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The Best Science Photos of 2017

Li'l Lizard

horned lizard

(Image credit: NPS)

One of the most adored of all reptile species, the horned lizard is a cutie pie. This year, Linda and Dick Buscher captured the species’ beauty in a set of photographs, including one of this little guy. Horned lizard hatchlings are less than an inch (2.5 centimeters) in length and are often referred to as "cute" due to their diminutive appearance and relatively smooth skin. [See more of the Buscher's photos of horned lizards.]

Radiohead Ant

The newly described Radiohead ant from Venezuela boasts a crystalline covering of fine white hairs.

(Image credit: Ana Ješovnik)

A glittery network of hairs adorns the head of a new ant species discovered this year. The ant, named Sericomyrmex radioheadi in honor of the band Radiohead's environmental activism, hails from Venezuela. It's covered by crystalline hairs that might play an anti-parasite role, researchers said. [Crystal-Haired 'Radiohead' Ant Discovered]

Dragon-Skin Ice

Dragon skin occurs when strong winds continually lift surface ice, subsequently freezing the water below.

(Image credit: Institute for Marine and Antarctic Studies/University of Tasmania)

Scales of ice rest on the ocean in Antarctica in an image taken by researchers aboard the Nathaniel B. Palmer research vessel. This flakey ice is called "dragon-skin" and it forms when strong downslope winds lift the surface sea ice and freeze the water below. The ups and downs also create the bumpy appearance of the ice. [Rare 'Dragon-Skin' Ice Spotted During Antarctic Research Voyage]

Bloody Waterfall

A blood-red "waterfall" spills off Taylor Glacier in the McMurdo Dry Valleys in Antarctica.

(Image credit: Peter Rejcek/National Science Foundation)

A shocking red spillway in Antarctica finally got an explanation this year. Blood Falls in the McMurdo Dry Valleys is brilliant red because it's fed by a briny, iron-rich stream of under-ice water, scientists reported in May. [Hidden, Briny Heart of Antarctica's 'Blood Falls' Uncovered]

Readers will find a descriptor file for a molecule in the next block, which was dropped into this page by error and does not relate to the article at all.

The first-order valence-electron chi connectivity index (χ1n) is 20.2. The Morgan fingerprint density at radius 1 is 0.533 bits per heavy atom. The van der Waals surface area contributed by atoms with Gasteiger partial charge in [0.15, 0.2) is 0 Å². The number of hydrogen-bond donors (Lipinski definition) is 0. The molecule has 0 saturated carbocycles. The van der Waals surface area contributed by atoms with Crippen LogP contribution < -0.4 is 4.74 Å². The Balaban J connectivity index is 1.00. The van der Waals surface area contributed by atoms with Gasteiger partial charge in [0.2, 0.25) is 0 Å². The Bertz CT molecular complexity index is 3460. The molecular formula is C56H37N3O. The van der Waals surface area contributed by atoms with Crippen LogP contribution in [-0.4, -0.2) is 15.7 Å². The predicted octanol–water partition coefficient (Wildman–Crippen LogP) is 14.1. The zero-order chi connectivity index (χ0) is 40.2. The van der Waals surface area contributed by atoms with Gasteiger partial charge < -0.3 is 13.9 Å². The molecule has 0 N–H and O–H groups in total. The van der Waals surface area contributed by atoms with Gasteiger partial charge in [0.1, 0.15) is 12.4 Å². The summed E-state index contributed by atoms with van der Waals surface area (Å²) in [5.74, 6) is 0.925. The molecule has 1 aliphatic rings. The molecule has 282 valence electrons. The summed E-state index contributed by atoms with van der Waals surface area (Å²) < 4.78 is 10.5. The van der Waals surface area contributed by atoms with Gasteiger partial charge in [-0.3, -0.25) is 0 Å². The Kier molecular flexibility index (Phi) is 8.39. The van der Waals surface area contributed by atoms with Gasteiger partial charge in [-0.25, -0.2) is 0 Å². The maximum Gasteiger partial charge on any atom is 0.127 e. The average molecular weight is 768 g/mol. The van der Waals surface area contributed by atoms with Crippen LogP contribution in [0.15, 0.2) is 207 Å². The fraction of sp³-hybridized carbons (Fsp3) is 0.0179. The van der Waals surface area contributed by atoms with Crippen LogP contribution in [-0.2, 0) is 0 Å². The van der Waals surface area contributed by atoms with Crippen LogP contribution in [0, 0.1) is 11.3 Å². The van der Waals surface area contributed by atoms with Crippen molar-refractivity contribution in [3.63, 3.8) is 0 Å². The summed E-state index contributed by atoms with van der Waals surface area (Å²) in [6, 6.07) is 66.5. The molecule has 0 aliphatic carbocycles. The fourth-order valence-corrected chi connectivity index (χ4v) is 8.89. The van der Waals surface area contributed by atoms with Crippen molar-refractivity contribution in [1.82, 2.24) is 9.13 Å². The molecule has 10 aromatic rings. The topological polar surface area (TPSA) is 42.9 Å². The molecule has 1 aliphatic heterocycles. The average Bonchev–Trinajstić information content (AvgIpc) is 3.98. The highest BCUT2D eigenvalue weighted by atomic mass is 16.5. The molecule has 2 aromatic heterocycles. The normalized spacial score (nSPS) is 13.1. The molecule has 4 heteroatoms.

Cloud in the Grand Canyon

(Image credit: Harun Mehmedinovic)

Gorgeous imagery of the Grand Canyon shows wave-like clouds filing the gorge. The images come from a video release in May, and they show a phenomenon called a "cloud inversion," which occurs when cool air near the ground fails to mix with warm air higher up, trapping the cool air (and condensation) near the ground. [A Cloud 'Tide' Fills the Grand Canyon in Gorgeous Time-Lapse Video]

Baby Snails

snail babies

(Image credit: Angus Davison/University of Nottingham)

A bevy of baby snails hitches a piggyback ride on their parent, Tomeu, a rare sinistral snail. These left-spiraling snails have their organs on the opposite side of their bodies as typical right-spiraling snails, so they can only mate with other snails with the same spiral. Tomeu was a mate found in Spain in response to an online call for love for an Internet-famous sinistral snail from England named Jeremy. Unfortunately, Tomeu ignored Jeremy and made these babies with another sinistral snail, Lefty. [Strange Snail Love Triangle Leaves 'Lefty' Jeremy Without a Partner]

Goddess Heads

The remains of at least four female heads, made out of ceramic, have been discovered at the ancient town of Porphyreon in Lebanon.

(Image credit: Adam Oleśiak/The Polish Centre of Mediterranean Archaeology Archive)

Four 2,400-year-old ceramic heads were discovered this year in the ancient town of Porphyreon, now modern-day Jiyeh, Lebanon. The gorgeous pieces are about 9 inches tall (24 cm) and are decorated with remnants of red paint. [Ceramic Heads of Possible Goddesses Discovered in Ancient Waste Dump]

Molecular Black Hole

x-ray pulses

(Image credit: DESY/Science Communication Lab)

It's the cosmos in nutshell. This artist's depiction shows a molecular "black hole," made when the world's most powerful x-ray laser strips so many electrons off an atom that it sucks all the electrons away from neighboring atoms like a tiny black hole. Researchers released this image in May after publishing about the phenomenon in the journal Nature. [World's Most Powerful X-Ray Laser Creates Molecular 'Black Hole']

Aurora from Space


(Image credit: ESA/NASA)

Northern Europe's city lights shimmer under the dancing aurora in this photo snapped by French astronaut Thomas Pesquet from the International Space Station. This light show on the northern horizon was visible on Jan. 18, 2017. [Northern Lights from Space! Astronaut Captures Aurora Over Europe]

Snake Fight


(Image credit: Kruger Sightings/YouTube)

The 14th hole of the Leopard Creek Country Club in South Africa was a wild place to be one day when two mambas decided to use it as a wrestling ring. These venomous snakes are among the world's deadliest, but they tend to not bite one another in fights, which look more like elaborate dances. The fight was likely over a female, a snake expert told Live Science in June when the video was released. [14th Hole's a Killer: 2 Deadly Snakes Fight in Golf Course Video]

Stephanie Pappas
Stephanie Pappas is a contributing writer for Live Science. She covers the world of human and animal behavior, as well as paleontology and other science topics. Stephanie has a Bachelor of Arts in psychology from the University of South Carolina and a graduate certificate in science communication from the University of California, Santa Cruz. She has ducked under a glacier in Switzerland and poked hot lava with a stick in Hawaii. Stephanie hails from East Tennessee, the global center for salamander diversity. Follow Stephanie on Google+.